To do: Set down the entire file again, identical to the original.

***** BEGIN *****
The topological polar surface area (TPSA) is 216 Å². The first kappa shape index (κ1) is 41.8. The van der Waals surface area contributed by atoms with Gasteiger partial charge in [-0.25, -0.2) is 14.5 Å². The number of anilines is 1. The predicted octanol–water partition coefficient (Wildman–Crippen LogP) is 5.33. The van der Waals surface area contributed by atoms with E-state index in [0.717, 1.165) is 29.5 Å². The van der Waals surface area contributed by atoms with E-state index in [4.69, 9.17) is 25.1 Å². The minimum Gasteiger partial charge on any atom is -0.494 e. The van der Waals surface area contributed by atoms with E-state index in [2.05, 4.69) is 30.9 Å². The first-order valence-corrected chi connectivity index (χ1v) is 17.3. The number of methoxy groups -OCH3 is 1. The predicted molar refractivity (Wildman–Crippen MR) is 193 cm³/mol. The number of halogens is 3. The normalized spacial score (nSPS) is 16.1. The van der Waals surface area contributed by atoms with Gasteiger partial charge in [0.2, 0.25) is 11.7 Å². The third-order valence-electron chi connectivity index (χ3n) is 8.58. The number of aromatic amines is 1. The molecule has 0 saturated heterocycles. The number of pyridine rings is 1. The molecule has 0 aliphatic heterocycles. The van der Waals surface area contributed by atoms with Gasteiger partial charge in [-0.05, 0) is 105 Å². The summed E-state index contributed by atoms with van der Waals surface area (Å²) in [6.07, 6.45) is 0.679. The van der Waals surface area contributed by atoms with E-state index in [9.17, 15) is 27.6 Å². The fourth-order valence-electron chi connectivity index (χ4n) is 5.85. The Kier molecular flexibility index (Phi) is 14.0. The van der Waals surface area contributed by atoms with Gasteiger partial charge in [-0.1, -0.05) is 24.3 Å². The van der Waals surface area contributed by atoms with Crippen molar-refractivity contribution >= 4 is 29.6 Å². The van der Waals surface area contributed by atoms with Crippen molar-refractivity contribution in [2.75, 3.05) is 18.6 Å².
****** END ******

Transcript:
The topological polar surface area (TPSA) is 216 Å². The first kappa shape index (κ1) is 41.8. The van der Waals surface area contributed by atoms with Gasteiger partial charge in [-0.25, -0.2) is 14.5 Å². The number of anilines is 1. The predicted octanol–water partition coefficient (Wildman–Crippen LogP) is 5.33. The van der Waals surface area contributed by atoms with E-state index in [0.717, 1.165) is 29.5 Å². The van der Waals surface area contributed by atoms with E-state index in [4.69, 9.17) is 25.1 Å². The minimum Gasteiger partial charge on any atom is -0.494 e. The van der Waals surface area contributed by atoms with E-state index in [2.05, 4.69) is 30.9 Å². The first-order valence-corrected chi connectivity index (χ1v) is 17.3. The number of methoxy groups -OCH3 is 1. The predicted molar refractivity (Wildman–Crippen MR) is 193 cm³/mol. The number of halogens is 3. The normalized spacial score (nSPS) is 16.1. The van der Waals surface area contributed by atoms with Gasteiger partial charge in [0.2, 0.25) is 11.7 Å². The third-order valence-electron chi connectivity index (χ3n) is 8.58. The number of aromatic amines is 1. The molecule has 0 saturated heterocycles. The number of pyridine rings is 1. The molecule has 0 aliphatic heterocycles. The van der Waals surface area contributed by atoms with Gasteiger partial charge in [-0.05, 0) is 105 Å². The summed E-state index contributed by atoms with van der Waals surface area (Å²) in [6.07, 6.45) is 0.679. The van der Waals surface area contributed by atoms with E-state index in [9.17, 15) is 27.6 Å². The fourth-order valence-electron chi connectivity index (χ4n) is 5.85. The Kier molecular flexibility index (Phi) is 14.0. The van der Waals surface area contributed by atoms with Gasteiger partial charge in [-0.1, -0.05) is 24.3 Å². The van der Waals surface area contributed by atoms with Crippen molar-refractivity contribution >= 4 is 29.6 Å². The van der Waals surface area contributed by atoms with Crippen molar-refractivity contribution in [2.75, 3.05) is 18.6 Å².